How the Media Distorts Debate and Details of HR 1

How the Media Distorts Debate and Details of HR 1


A piece of legislation working its way through Congress would upend further the way Americans conduct elections.

But the way many media outlets are covering it, one would think the bill—which Democrats designated as HR 1 or the so-called For the People Act—is just a simple, uncontroversial “reform” that most Americans agree with.

It’s far from that.

Beyond the name of the legislation, which declares that it’s “for the people,” much of the media coverage has been deceptive and clearly intended to present the bill in the best, most innocuous light possible.

For instance, media outlets frequently portray HR 1 as a “voter rights” bill.

Outlet after outlet describes the legislation this way, despite vagueness about exactly what voting rights are being threatened.

Vox calls it a “voting rights bill,” as does The Washington Post.

A New York Times headline calls HR 1 a “voting rights expansion.”

Make no mistake, the Democrats’ bill really is sweeping in what it aims to do. It’s hard even to summarize HR 1 because of the scope of the changes it would make if signed into law by President Joe Biden. The editors at National Review made a solid attempt to do so:

It would override hundreds of state laws governing the orderly conduct of elections, federalize control of voting and elections to a degree without precedent in American history, end two centuries of state power to draw congressional districts, turn the Federal Elections Commission into a partisan weapon, and massively burden political speech against the government while offering government handouts to congressional campaigns and campus activists. Merely to describe the bill is to damn it, and describing it is a Herculean task in itself.

Does this sound like a bill that just protects “voter rights?”

As I wrote about HR 1 when Democrats first floated the legislation in 2019, it’s really a massive grab bag of progressive priorities that run the gamut from bad policy to outright unconstitutional.

HR 1 would fundamentally change the way in which our federal, constitutional republic functions. That progressive activists desire this is one thing. It’s not like they ever have been entirely enamored of our constitutional system.

The bigger problem is with media outlets distorting what kind of changes are really on the table and how all-encompassing they would be.

Are Americans really uniformly in favor of effectively nullifying state voter ID laws, or handing over all power for overseeing elections to an increasingly partisan federal agency?

As studies have shown, voter ID laws don’t appear to affect minority voter turnout at all. So why is that election integrity measure considered voter suppression?

It looks like HR 1 has nothing to do with protecting voter rights and everything to do with manipulating and nationalizing how we conduct elections.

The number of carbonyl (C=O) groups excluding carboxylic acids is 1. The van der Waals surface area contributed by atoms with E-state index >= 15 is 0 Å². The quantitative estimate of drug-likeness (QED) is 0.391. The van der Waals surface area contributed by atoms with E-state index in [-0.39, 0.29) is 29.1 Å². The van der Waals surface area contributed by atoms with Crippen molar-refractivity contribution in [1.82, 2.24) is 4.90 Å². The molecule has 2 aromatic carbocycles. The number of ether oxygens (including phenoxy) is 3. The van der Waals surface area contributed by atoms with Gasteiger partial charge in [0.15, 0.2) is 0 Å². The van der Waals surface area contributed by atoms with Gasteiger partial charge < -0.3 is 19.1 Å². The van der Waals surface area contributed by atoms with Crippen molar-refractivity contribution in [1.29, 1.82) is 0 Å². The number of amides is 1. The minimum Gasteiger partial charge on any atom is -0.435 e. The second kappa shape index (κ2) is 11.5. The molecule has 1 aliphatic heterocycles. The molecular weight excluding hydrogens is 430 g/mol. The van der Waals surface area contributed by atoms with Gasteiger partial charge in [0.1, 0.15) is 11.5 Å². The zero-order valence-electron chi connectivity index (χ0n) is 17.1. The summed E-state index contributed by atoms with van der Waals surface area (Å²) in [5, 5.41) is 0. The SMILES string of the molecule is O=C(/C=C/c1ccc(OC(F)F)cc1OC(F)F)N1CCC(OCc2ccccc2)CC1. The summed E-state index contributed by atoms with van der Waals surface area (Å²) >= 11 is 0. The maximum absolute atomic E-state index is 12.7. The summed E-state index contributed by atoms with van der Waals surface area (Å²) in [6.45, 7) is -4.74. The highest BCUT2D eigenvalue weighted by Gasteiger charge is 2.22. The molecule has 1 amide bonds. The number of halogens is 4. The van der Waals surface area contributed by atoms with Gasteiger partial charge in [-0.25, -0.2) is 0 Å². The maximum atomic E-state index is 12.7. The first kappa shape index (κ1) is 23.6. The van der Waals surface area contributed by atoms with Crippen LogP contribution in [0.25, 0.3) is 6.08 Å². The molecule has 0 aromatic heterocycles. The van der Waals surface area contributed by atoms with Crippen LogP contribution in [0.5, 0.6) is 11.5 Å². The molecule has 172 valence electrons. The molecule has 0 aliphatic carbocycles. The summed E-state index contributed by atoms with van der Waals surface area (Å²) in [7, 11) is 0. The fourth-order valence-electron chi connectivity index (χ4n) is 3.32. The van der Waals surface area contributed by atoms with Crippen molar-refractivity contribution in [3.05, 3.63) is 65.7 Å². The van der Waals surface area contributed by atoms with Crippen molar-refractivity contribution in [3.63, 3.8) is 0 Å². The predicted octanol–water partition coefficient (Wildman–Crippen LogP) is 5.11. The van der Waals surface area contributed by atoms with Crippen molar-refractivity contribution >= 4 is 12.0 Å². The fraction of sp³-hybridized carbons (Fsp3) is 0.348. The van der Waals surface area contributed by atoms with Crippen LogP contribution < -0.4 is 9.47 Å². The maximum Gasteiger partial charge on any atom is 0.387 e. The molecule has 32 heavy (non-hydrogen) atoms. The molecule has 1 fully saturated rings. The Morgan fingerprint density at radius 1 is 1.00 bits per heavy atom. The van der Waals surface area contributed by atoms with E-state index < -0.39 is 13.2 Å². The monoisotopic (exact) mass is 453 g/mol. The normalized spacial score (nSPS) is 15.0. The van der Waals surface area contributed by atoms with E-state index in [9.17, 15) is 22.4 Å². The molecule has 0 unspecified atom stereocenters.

When former Vice President Mike Pence laid out his objections to the legislation in a commentary for The Daily Signal, critics attacked him in a deluge of media stories.

One particularly egregious “fact-check” from CNN distorted Pence’s position while misrepresenting what HR 1 really would do if enacted into law. 

Hans von Spakovsky, a senior legal fellow and election law expert at The Heritage Foundation, did an excellent job of refuting CNN’s fact-check. His piece is well worth reading.

I’ll add that the left and its media allies are peddling a curious line of argument. 

They insist that any questions about the conduct of the 2020 election, or electoral integrity in general, are promoting the “Big Lie,” as the CNN fact-check claims. They also argue that our voting system is hopelessly broken and requires massive, sweeping changes, or democracy will end.

They want to have it both ways. 

They treat one side as inherently illegitimate, the other as beyond even questioning.

The bottom line is that HR 1 would change drastically the way our elections work. Progressive activists are downright giddy about what the effects will be after it’s passed. 

We should expect that supposedly nonpartisan media outlets, such as the Associated Press, would attempt to create balanced portrayals of what HR 1 is. Instead, we get skewed reporting such as this:

It’s worth noting here that “HR” stands for House of Representatives, not “House Resolution,” so the Associated Press couldn’t even get that right.

Again, the AP portrays Democrat intentions as good, Republican intentions as bad.

All of this is just the latest in a long list of examples of why Americans have lost faith in big, powerful media institutions that used to act as though they were objective and unbiased.

The problem is getting worse. Instead of reforming how they do business to regain the confidence of Americans, powerful media outlets go further down the road of partisanship and ideological purity. And some even look to outright silence dissenting voices.

Guardians of the free press, indeed.





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About the Author

Tony Beasley
Tony Beasley writes for the Local News, US and the World Section of ANH.